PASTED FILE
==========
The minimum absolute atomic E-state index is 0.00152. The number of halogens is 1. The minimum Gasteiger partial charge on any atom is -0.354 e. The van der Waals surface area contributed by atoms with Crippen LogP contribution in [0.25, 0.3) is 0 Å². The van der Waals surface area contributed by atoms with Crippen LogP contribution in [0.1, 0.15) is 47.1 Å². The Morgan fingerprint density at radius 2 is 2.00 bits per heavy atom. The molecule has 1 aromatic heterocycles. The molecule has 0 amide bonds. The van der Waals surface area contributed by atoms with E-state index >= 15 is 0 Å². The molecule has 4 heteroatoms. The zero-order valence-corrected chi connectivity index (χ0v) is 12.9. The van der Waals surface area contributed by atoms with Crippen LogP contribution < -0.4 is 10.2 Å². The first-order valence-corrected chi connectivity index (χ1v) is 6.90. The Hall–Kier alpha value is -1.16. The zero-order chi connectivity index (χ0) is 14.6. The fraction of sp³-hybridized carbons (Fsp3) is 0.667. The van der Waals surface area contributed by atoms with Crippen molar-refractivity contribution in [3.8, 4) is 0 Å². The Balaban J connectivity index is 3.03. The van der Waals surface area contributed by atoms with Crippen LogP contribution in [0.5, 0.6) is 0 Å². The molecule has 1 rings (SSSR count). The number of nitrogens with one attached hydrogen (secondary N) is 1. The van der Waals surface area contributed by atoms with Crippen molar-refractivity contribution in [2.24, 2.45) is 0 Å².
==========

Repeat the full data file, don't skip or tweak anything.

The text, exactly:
The minimum absolute atomic E-state index is 0.00152. The number of halogens is 1. The minimum Gasteiger partial charge on any atom is -0.354 e. The van der Waals surface area contributed by atoms with Crippen LogP contribution in [0.25, 0.3) is 0 Å². The van der Waals surface area contributed by atoms with Crippen LogP contribution in [0.1, 0.15) is 47.1 Å². The Morgan fingerprint density at radius 2 is 2.00 bits per heavy atom. The molecule has 1 aromatic heterocycles. The molecule has 0 amide bonds. The van der Waals surface area contributed by atoms with E-state index >= 15 is 0 Å². The molecule has 4 heteroatoms. The zero-order valence-corrected chi connectivity index (χ0v) is 12.9. The van der Waals surface area contributed by atoms with Crippen LogP contribution < -0.4 is 10.2 Å². The first-order valence-corrected chi connectivity index (χ1v) is 6.90. The Hall–Kier alpha value is -1.16. The zero-order chi connectivity index (χ0) is 14.6. The fraction of sp³-hybridized carbons (Fsp3) is 0.667. The van der Waals surface area contributed by atoms with Crippen molar-refractivity contribution in [3.8, 4) is 0 Å². The Balaban J connectivity index is 3.03. The van der Waals surface area contributed by atoms with Crippen LogP contribution in [0.5, 0.6) is 0 Å². The molecule has 1 rings (SSSR count). The number of nitrogens with one attached hydrogen (secondary N) is 1. The van der Waals surface area contributed by atoms with Crippen molar-refractivity contribution in [2.24, 2.45) is 0 Å².